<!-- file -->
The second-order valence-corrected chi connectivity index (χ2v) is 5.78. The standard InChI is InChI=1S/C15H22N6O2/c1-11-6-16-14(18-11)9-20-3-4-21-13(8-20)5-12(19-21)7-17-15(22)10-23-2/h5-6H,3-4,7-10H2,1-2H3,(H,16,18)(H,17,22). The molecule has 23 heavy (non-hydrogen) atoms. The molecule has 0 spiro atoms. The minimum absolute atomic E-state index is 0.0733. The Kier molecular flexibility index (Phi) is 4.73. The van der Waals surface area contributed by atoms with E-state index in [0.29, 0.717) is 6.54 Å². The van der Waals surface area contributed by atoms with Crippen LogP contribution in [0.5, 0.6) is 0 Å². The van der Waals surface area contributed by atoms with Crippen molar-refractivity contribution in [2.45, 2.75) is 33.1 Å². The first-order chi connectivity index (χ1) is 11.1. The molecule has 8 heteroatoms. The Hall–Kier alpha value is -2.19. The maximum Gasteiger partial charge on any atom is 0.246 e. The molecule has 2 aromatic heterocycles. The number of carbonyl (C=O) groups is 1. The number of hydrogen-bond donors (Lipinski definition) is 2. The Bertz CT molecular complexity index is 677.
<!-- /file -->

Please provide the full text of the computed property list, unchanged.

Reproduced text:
The second-order valence-corrected chi connectivity index (χ2v) is 5.78. The standard InChI is InChI=1S/C15H22N6O2/c1-11-6-16-14(18-11)9-20-3-4-21-13(8-20)5-12(19-21)7-17-15(22)10-23-2/h5-6H,3-4,7-10H2,1-2H3,(H,16,18)(H,17,22). The molecule has 23 heavy (non-hydrogen) atoms. The molecule has 0 spiro atoms. The minimum absolute atomic E-state index is 0.0733. The Kier molecular flexibility index (Phi) is 4.73. The van der Waals surface area contributed by atoms with E-state index in [0.29, 0.717) is 6.54 Å². The van der Waals surface area contributed by atoms with Crippen LogP contribution in [0.5, 0.6) is 0 Å². The van der Waals surface area contributed by atoms with Crippen molar-refractivity contribution in [2.45, 2.75) is 33.1 Å². The first-order chi connectivity index (χ1) is 11.1. The molecule has 8 heteroatoms. The Hall–Kier alpha value is -2.19. The maximum Gasteiger partial charge on any atom is 0.246 e. The molecule has 2 aromatic heterocycles. The number of carbonyl (C=O) groups is 1. The number of hydrogen-bond donors (Lipinski definition) is 2. The Bertz CT molecular complexity index is 677.